Full video: What does Brexit say about the state of Western democracy? – New York Magazine’s Andrew Sullivan joins MTP Daily to discuss what Brexit can say about the state of Western democracy and American politics.
Shorter segment: Sullivan: Brexit a reminder political elites ‘misjudged the mood’ of majority – New York Magazine’s Andrew Sullivan discusses whether Brexit serves as a warning for the United States and nationalism on a larger scale.
Here’s the Facebook story, from: ‘They don’t care’: Facebook fact-checking in disarray as journalists push to cut ties
Journalists working as fact-checkers for Facebook have pushed to end a controversial media partnership with the social network, saying the company has ignored their concerns and failed to use their expertise to combat misinformation.
Current and former Facebook fact-checkers told the Guardian that the tech platform’s collaboration with outside reporters has produced minimal results and that they’ve lost trust in Facebook, which has repeatedly refused to release meaningful data about the impacts of their work. Some said Facebook’s hiring of a PR firm that used an antisemitic narrative to discredit critics – fueling the same kind of propaganda fact-checkers regularly debunk – should be a deal-breaker.
“They’ve essentially used us for crisis PR,” said Brooke Binkowski, former managing editor of Snopes, a fact-checking site that has partnered with Facebook for two years. “They’re not taking anything seriously. They are more interested in making themselves look good and passing the buck … They clearly don’t care.”
Facebook began building its partnerships with news outlets after the 2016 presidential election, during which fake stories and political propaganda reached hundreds of millions of users on the platform. The goal was to rely on journalists to flag false news and limit its spread, but research and anecdotal evidence have repeatedly suggested that the debunking work has struggled to make a difference.
Here’s the Maria Butina story, from: Alleged Russian agent Maria Butina pleads guilty to conspiring to influence US politics through NRA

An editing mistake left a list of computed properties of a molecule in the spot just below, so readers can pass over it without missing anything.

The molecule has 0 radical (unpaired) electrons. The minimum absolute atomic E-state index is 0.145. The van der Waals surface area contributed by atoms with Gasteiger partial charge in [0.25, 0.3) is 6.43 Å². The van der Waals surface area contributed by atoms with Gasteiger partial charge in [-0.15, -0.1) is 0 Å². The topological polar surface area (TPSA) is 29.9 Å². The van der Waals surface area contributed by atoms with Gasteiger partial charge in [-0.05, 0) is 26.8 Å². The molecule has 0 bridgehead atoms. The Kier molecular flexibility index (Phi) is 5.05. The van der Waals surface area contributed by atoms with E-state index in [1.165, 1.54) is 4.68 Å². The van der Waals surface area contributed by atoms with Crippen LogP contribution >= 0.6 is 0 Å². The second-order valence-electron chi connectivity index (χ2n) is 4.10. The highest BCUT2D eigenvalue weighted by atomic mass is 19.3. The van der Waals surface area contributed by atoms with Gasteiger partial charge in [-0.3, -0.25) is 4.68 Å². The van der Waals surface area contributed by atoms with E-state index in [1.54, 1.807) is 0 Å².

Russian citizen Maria Butina pleaded guilty in federal court Thursday to conspiring to influence U.S. politics through her connections to the National Rifle Association, according to Dow Jones.
Multiple outlets have reported that Butina’s plea deal includes an agreement to cooperate with investigators. CNN reported Wednesday, citing a person familiar with the case, that Butina has already offered information to investigators about an American she allegedly conspired with, as well as a Russian official alleged to have directed her U.S. activities.
In Washington, D.C. federal court Thursday morning, Butina said she acted “under direction of” that Russian official, according to CNN.
She has been in northern Virginia jail since July, when prosecutors argued that she posed an “extreme risk of flight” because the charges against her also implicated “the activities of a senior Russian Federation official” who is believed to be Alexander Torshin, a close associate of Russian President Vladimir Putin.
The case is not directly linked to special counsel Robert Mueller, who is investigating Russian meddling in the 2016 U.S. presidential election, as well as possible obstruction of justice and potential collusion between Trump campaign-related figures and the Kremlin.
Court documents show Butina lived with a U.S. man in his 50s who has been identified as Paul Erickson, a Republican activist and NRA member. The Daily Beast reported last week that a lawyer for Erickson was sent a “target letter” informing him that prosecutors were considering charging Erickson with secretly acting as an agent for a foreign government. The letter also reportedly said prosecutors were weighing whether to charge him with conspiracy.